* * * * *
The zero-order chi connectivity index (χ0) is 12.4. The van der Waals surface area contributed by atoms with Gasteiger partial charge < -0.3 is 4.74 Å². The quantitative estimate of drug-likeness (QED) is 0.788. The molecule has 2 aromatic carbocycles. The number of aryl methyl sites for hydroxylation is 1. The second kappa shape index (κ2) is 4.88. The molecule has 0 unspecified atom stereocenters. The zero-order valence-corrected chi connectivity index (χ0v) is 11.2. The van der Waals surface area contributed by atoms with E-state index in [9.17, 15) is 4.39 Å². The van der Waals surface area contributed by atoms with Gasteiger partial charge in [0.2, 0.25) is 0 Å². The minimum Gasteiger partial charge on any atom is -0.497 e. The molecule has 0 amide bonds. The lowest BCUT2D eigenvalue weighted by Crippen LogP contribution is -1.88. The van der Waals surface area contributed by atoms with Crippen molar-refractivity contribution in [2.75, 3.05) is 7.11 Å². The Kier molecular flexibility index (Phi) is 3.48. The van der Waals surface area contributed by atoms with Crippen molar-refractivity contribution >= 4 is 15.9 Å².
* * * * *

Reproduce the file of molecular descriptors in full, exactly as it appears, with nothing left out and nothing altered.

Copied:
The zero-order chi connectivity index (χ0) is 12.4. The van der Waals surface area contributed by atoms with Gasteiger partial charge < -0.3 is 4.74 Å². The quantitative estimate of drug-likeness (QED) is 0.788. The molecule has 2 aromatic carbocycles. The number of aryl methyl sites for hydroxylation is 1. The second kappa shape index (κ2) is 4.88. The molecule has 0 unspecified atom stereocenters. The zero-order valence-corrected chi connectivity index (χ0v) is 11.2. The van der Waals surface area contributed by atoms with E-state index in [9.17, 15) is 4.39 Å². The van der Waals surface area contributed by atoms with Gasteiger partial charge in [0.2, 0.25) is 0 Å². The minimum Gasteiger partial charge on any atom is -0.497 e. The molecule has 0 amide bonds. The lowest BCUT2D eigenvalue weighted by Crippen LogP contribution is -1.88. The van der Waals surface area contributed by atoms with Crippen molar-refractivity contribution in [2.75, 3.05) is 7.11 Å². The Kier molecular flexibility index (Phi) is 3.48. The van der Waals surface area contributed by atoms with Crippen molar-refractivity contribution >= 4 is 15.9 Å².